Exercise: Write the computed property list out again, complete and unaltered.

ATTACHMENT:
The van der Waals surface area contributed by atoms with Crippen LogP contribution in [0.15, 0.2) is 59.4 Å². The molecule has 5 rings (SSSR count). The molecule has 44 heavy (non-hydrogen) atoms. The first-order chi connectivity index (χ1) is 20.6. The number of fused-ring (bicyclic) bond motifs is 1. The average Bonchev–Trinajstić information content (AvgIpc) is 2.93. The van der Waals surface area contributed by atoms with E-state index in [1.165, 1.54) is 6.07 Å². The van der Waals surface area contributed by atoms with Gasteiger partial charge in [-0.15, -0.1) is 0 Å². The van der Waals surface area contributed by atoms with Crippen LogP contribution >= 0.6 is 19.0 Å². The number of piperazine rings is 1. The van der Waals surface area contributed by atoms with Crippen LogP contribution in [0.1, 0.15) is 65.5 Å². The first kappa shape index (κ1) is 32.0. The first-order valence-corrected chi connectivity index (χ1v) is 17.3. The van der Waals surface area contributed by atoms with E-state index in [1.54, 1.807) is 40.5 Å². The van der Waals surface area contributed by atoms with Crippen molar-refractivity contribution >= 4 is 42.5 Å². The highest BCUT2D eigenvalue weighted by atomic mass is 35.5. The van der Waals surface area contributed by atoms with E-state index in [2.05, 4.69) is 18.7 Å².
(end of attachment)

The van der Waals surface area contributed by atoms with Crippen LogP contribution in [0.15, 0.2) is 59.4 Å². The molecule has 5 rings (SSSR count). The molecule has 44 heavy (non-hydrogen) atoms. The first-order chi connectivity index (χ1) is 20.6. The number of fused-ring (bicyclic) bond motifs is 1. The average Bonchev–Trinajstić information content (AvgIpc) is 2.93. The van der Waals surface area contributed by atoms with E-state index in [1.165, 1.54) is 6.07 Å². The van der Waals surface area contributed by atoms with Gasteiger partial charge in [-0.15, -0.1) is 0 Å². The van der Waals surface area contributed by atoms with Crippen LogP contribution >= 0.6 is 19.0 Å². The number of piperazine rings is 1. The van der Waals surface area contributed by atoms with Crippen LogP contribution in [0.1, 0.15) is 65.5 Å². The first kappa shape index (κ1) is 32.0. The first-order valence-corrected chi connectivity index (χ1v) is 17.3. The van der Waals surface area contributed by atoms with E-state index in [1.54, 1.807) is 40.5 Å². The van der Waals surface area contributed by atoms with Crippen molar-refractivity contribution >= 4 is 42.5 Å². The highest BCUT2D eigenvalue weighted by atomic mass is 35.5. The van der Waals surface area contributed by atoms with E-state index in [2.05, 4.69) is 18.7 Å².